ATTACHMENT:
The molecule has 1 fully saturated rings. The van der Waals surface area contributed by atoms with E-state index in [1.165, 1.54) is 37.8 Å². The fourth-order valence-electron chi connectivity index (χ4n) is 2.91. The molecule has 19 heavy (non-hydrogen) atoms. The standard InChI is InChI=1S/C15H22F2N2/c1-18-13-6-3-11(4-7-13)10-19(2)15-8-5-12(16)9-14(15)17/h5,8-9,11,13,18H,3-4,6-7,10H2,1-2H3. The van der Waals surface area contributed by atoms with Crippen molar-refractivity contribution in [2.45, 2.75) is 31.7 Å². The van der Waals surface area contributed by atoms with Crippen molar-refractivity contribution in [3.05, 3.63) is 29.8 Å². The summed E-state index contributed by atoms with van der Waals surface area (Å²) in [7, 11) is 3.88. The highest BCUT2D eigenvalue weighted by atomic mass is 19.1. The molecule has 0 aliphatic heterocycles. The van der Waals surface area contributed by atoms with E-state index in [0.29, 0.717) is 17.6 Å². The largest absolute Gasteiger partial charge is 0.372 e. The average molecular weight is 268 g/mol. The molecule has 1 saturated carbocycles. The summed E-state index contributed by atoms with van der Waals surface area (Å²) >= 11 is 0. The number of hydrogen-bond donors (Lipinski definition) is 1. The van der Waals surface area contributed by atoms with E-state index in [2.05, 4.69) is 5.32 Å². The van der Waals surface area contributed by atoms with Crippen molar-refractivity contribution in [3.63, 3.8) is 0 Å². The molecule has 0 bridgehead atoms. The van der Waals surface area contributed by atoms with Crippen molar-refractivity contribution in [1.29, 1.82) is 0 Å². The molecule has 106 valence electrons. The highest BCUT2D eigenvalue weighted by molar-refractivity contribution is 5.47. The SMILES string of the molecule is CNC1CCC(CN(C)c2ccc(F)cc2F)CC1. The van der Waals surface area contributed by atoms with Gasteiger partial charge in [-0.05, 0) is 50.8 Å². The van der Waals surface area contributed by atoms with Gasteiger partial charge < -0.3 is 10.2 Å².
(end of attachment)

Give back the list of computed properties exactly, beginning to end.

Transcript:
The molecule has 1 fully saturated rings. The van der Waals surface area contributed by atoms with E-state index in [1.165, 1.54) is 37.8 Å². The fourth-order valence-electron chi connectivity index (χ4n) is 2.91. The molecule has 19 heavy (non-hydrogen) atoms. The standard InChI is InChI=1S/C15H22F2N2/c1-18-13-6-3-11(4-7-13)10-19(2)15-8-5-12(16)9-14(15)17/h5,8-9,11,13,18H,3-4,6-7,10H2,1-2H3. The van der Waals surface area contributed by atoms with Crippen molar-refractivity contribution in [2.45, 2.75) is 31.7 Å². The van der Waals surface area contributed by atoms with Crippen molar-refractivity contribution in [3.05, 3.63) is 29.8 Å². The summed E-state index contributed by atoms with van der Waals surface area (Å²) in [7, 11) is 3.88. The highest BCUT2D eigenvalue weighted by atomic mass is 19.1. The molecule has 0 aliphatic heterocycles. The van der Waals surface area contributed by atoms with E-state index in [0.29, 0.717) is 17.6 Å². The largest absolute Gasteiger partial charge is 0.372 e. The average molecular weight is 268 g/mol. The molecule has 1 saturated carbocycles. The summed E-state index contributed by atoms with van der Waals surface area (Å²) >= 11 is 0. The number of hydrogen-bond donors (Lipinski definition) is 1. The van der Waals surface area contributed by atoms with E-state index in [2.05, 4.69) is 5.32 Å². The van der Waals surface area contributed by atoms with Crippen molar-refractivity contribution in [3.63, 3.8) is 0 Å². The molecule has 0 bridgehead atoms. The van der Waals surface area contributed by atoms with Crippen molar-refractivity contribution in [1.29, 1.82) is 0 Å². The molecule has 106 valence electrons. The highest BCUT2D eigenvalue weighted by molar-refractivity contribution is 5.47. The SMILES string of the molecule is CNC1CCC(CN(C)c2ccc(F)cc2F)CC1. The van der Waals surface area contributed by atoms with Gasteiger partial charge in [-0.05, 0) is 50.8 Å². The van der Waals surface area contributed by atoms with Gasteiger partial charge < -0.3 is 10.2 Å².